Some journalists and government officials attending a forum on journalistic ethics and national security in Accra have been engaged in hot exchanges over the delay in the passage of Right to Information Bill.
At a forum organized by an Accra-based newspaper, the Daily Express, the journalists questioned what they see as government's deliberate feet dragging in passing the law, which will give them and other members of the public greater access to information.
The Editor of the Statesman newspaper, Mr Gabby Asare Otchere- Darko and the Government Spokesperson on Governance, Mr Frank Agyekum were the most vociferous on the issue.
According to Mr. Otchere-Darko government has failed to pass the bill because it fears the law will empower journalists to access sensitive information.
But Mr Agyekum said the only reason why the bill has not been passed is because of the lack of appropriate structures for implementation.
A Private Legal Practitioner, Mr Yoni Kulendi set the tone for the exchanges when he delivered a paper on the topic: “Journalistic Ethics and National Security.”
He said journalists must complement the work of the security agencies since they all seek to promote national interest.
Mr Kulendi said the conflict between them is due to the methods of investigation. According to him, whiles the security agencies are slow in giving information, journalists are eager to put the information out.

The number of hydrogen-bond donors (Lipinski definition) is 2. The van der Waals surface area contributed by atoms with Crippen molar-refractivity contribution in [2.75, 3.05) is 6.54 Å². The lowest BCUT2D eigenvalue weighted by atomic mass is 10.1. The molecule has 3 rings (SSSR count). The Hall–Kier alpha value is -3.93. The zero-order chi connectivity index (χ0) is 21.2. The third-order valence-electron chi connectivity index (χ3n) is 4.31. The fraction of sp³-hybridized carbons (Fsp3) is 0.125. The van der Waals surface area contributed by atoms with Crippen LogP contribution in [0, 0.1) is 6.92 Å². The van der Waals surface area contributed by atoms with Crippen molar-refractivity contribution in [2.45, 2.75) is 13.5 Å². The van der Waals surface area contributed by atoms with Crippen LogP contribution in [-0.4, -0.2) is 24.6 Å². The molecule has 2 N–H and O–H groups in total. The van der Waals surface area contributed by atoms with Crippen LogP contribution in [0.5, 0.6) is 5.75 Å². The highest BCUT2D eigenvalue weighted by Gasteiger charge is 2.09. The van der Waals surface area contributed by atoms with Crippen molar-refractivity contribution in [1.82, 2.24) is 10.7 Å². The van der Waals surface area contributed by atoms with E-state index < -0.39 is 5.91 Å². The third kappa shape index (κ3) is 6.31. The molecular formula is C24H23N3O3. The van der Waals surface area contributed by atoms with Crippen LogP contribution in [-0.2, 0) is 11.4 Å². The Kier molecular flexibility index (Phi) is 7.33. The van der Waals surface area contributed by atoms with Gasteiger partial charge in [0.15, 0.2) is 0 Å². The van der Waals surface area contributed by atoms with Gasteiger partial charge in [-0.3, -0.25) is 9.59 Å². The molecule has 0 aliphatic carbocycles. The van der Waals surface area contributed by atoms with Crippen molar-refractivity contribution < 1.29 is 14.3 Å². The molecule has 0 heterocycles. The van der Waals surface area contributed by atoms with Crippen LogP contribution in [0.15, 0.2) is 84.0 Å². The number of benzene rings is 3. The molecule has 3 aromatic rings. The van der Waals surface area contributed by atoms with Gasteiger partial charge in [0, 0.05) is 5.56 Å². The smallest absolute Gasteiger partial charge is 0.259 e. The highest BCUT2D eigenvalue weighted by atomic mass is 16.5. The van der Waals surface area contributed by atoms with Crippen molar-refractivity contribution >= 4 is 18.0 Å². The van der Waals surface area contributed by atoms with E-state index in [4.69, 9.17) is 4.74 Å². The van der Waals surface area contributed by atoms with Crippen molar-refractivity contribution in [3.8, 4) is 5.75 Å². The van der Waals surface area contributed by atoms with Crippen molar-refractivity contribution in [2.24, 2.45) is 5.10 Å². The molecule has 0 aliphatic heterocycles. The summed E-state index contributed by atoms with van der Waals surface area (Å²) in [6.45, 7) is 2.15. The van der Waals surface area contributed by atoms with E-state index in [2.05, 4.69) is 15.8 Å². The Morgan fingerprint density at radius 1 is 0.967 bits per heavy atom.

He said in as much as journalists have the right to publish any information; they must not endanger the welfare of society.
“Once you run into national security considerations, the duties, the responsibility is on the journalist to embark on a thorough interrogation of the issues and resolve in his own mind that a truthful, honest, accurate, unbiased and ethic based publication will promote national security and that it will help realise the aspirations set out in the Constitution,” he said.
Mr Otchere- Darko said the security agencies refuse to provide information to the public with the excuse that it will pose a threat to national security.
“You have been in power for over six years and when you came to power you promised to bring this bill. What has happened within the last six and seven years? It is basically a failure,” Mr Otchere- Darko noted.
But Mr Agyekum did not take kindly to his comments.
“As it is today, you can walk in and get whatever information you want…when the law becomes operational it becomes difficult because when you come to me and you want an information, I am supposed to give you that information within a time period” as the law states, he said.